One of the most demanding tasks during your pregnancy will be putting together your labor team. A labor team is the group of people who will be with you as you labor and give birth. Some will be paid by you either directly or through insurance. Others will participate because of a deep love and concern for you and your baby.
For pay or not, the only people who should be with you during labor are those you have invited. The birth of your child is an exciting event that many friends and family may want to participate in. However, no one has the right to be with you unless you have invited them. To determine who should be invited to attend you while you labor, you need to ask yourself some questions.
Does this person help me feel calm, comfortable and capable?
Is this person interested in helping me, or watching me?
Does this person share my birth philosophies, or will she be disappointed in my decisions?
Do I want this person with me?
Has this person expressed interest in being with me while I labor?
Is this person prepared to assist me?
Do I have time to properly prepare this person to assist me?
Is this person willing to learn how to assist me?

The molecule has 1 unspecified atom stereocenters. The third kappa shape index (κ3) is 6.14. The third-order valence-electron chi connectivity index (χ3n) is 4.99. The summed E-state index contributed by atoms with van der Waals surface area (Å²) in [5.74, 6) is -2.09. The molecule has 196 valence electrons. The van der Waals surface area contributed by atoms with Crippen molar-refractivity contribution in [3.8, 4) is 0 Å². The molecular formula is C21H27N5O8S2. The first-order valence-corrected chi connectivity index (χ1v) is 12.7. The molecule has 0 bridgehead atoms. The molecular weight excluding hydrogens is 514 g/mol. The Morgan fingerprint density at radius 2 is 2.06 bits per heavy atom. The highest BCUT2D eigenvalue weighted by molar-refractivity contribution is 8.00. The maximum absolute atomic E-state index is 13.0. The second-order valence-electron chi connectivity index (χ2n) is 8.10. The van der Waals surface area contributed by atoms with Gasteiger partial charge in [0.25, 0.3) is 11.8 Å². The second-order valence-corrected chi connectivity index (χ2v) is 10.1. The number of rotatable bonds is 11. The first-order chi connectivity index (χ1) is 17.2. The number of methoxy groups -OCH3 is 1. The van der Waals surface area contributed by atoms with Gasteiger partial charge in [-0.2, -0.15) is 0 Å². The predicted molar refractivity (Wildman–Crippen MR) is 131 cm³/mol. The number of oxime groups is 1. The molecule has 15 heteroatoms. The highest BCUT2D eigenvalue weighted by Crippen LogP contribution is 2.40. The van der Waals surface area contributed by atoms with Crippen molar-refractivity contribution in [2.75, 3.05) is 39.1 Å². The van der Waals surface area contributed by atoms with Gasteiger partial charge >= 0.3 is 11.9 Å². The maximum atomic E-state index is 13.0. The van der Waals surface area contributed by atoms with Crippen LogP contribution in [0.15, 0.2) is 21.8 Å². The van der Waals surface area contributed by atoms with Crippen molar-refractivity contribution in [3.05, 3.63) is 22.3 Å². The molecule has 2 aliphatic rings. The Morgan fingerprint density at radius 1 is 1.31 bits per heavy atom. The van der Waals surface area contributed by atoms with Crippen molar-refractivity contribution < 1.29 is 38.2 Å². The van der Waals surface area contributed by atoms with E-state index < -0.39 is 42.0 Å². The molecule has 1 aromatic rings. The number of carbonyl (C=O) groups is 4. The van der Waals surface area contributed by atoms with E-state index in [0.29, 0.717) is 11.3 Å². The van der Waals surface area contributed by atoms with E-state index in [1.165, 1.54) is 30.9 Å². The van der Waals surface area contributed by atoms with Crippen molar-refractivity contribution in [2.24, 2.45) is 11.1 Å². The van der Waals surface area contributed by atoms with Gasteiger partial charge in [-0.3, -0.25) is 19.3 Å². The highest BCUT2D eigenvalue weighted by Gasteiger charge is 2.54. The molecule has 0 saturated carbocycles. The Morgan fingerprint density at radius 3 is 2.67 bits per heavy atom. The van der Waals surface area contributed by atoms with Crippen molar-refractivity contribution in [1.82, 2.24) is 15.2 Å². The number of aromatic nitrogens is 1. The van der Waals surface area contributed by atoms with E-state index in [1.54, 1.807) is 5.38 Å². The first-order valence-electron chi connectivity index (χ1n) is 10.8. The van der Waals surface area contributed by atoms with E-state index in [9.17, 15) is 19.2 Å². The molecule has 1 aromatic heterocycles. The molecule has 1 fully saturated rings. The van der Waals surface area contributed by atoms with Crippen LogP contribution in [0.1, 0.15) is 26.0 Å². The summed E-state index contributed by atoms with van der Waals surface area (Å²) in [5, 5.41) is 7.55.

Is the relationship between this person and other members of my team on good terms?
Will this person be a benefit to me in labor?
Let's take a closer look at some of the members of your birth team, and your relationship with them.
Doctor or Midwife
Usually, the first person you hire is a doctor or midwife, and the choice can be frustrating. In some areas, there may be only one or two professionals, while other areas have more than two phone book pages full! Where do you begin?
Ask friends and relatives who have had children in your area about their experiences. What did they like about their midwife, and more importantly, what did they NOT like? Remember that her goals for labor may not be the same as yours, so what she considered a hindrance in a caregiver, you may consider desirable.
Many women get nervous about interviewing a medical professional, but there is no reason not to. Remember, a doctor may be a medical authority, but she is not your authority. She simply knows a lot about the human body. You are hiring her to be your consultant, to give you information so you can make decisions. You wouldn't hire an interior decorator without first hearing some of her thoughts and ideas about design. The same should hold true with birth attendants. Don't hire someone who wants to make your labor something different from your desires.